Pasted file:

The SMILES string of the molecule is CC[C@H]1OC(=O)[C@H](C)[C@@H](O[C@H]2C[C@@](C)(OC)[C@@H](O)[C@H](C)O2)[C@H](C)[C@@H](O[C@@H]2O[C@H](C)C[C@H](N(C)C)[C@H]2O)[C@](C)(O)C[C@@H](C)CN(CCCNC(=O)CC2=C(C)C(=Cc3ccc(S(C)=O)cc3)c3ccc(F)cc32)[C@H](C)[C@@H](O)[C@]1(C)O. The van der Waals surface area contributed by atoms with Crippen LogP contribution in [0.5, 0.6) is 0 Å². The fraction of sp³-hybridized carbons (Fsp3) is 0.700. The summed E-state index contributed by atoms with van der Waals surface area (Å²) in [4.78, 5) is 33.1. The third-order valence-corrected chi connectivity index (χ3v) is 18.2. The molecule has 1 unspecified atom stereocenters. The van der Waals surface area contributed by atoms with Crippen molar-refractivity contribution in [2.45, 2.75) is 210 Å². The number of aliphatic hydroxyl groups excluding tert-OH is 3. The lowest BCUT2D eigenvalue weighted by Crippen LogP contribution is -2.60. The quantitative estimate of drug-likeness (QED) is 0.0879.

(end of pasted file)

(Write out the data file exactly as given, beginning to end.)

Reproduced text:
The SMILES string of the molecule is CC[C@H]1OC(=O)[C@H](C)[C@@H](O[C@H]2C[C@@](C)(OC)[C@@H](O)[C@H](C)O2)[C@H](C)[C@@H](O[C@@H]2O[C@H](C)C[C@H](N(C)C)[C@H]2O)[C@](C)(O)C[C@@H](C)CN(CCCNC(=O)CC2=C(C)C(=Cc3ccc(S(C)=O)cc3)c3ccc(F)cc32)[C@H](C)[C@@H](O)[C@]1(C)O. The van der Waals surface area contributed by atoms with Crippen LogP contribution in [0.5, 0.6) is 0 Å². The fraction of sp³-hybridized carbons (Fsp3) is 0.700. The summed E-state index contributed by atoms with van der Waals surface area (Å²) in [4.78, 5) is 33.1. The third-order valence-corrected chi connectivity index (χ3v) is 18.2. The molecule has 1 unspecified atom stereocenters. The van der Waals surface area contributed by atoms with Crippen molar-refractivity contribution in [2.45, 2.75) is 210 Å². The number of aliphatic hydroxyl groups excluding tert-OH is 3. The lowest BCUT2D eigenvalue weighted by Crippen LogP contribution is -2.60. The quantitative estimate of drug-likeness (QED) is 0.0879.